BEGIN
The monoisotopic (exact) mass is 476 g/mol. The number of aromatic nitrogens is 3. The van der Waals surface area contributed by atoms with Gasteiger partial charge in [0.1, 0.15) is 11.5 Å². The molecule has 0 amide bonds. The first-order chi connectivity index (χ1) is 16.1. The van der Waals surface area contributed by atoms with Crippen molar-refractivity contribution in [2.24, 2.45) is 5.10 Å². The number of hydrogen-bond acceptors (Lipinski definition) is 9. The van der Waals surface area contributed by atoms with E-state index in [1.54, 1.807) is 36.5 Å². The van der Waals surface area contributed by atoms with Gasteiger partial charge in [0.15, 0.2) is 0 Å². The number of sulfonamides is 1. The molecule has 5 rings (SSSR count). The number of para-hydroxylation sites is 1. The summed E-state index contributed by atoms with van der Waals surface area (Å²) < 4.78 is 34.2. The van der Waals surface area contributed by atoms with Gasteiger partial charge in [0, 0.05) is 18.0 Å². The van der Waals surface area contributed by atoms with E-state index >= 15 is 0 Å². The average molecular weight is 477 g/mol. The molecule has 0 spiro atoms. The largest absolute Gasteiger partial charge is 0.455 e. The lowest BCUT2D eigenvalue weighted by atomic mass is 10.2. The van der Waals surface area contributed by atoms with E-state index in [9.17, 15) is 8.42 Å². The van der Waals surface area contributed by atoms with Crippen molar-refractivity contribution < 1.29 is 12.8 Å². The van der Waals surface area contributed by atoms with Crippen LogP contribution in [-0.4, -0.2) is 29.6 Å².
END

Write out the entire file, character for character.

The monoisotopic (exact) mass is 476 g/mol. The number of aromatic nitrogens is 3. The van der Waals surface area contributed by atoms with Gasteiger partial charge in [0.1, 0.15) is 11.5 Å². The molecule has 0 amide bonds. The first-order chi connectivity index (χ1) is 16.1. The van der Waals surface area contributed by atoms with Crippen molar-refractivity contribution in [2.24, 2.45) is 5.10 Å². The number of hydrogen-bond acceptors (Lipinski definition) is 9. The van der Waals surface area contributed by atoms with E-state index in [1.54, 1.807) is 36.5 Å². The van der Waals surface area contributed by atoms with Gasteiger partial charge in [0.15, 0.2) is 0 Å². The number of sulfonamides is 1. The molecule has 5 rings (SSSR count). The number of para-hydroxylation sites is 1. The summed E-state index contributed by atoms with van der Waals surface area (Å²) < 4.78 is 34.2. The van der Waals surface area contributed by atoms with Gasteiger partial charge in [0, 0.05) is 18.0 Å². The van der Waals surface area contributed by atoms with E-state index >= 15 is 0 Å². The average molecular weight is 477 g/mol. The molecule has 0 spiro atoms. The largest absolute Gasteiger partial charge is 0.455 e. The lowest BCUT2D eigenvalue weighted by atomic mass is 10.2. The van der Waals surface area contributed by atoms with E-state index in [9.17, 15) is 8.42 Å². The van der Waals surface area contributed by atoms with Crippen molar-refractivity contribution < 1.29 is 12.8 Å². The van der Waals surface area contributed by atoms with Crippen LogP contribution in [-0.4, -0.2) is 29.6 Å².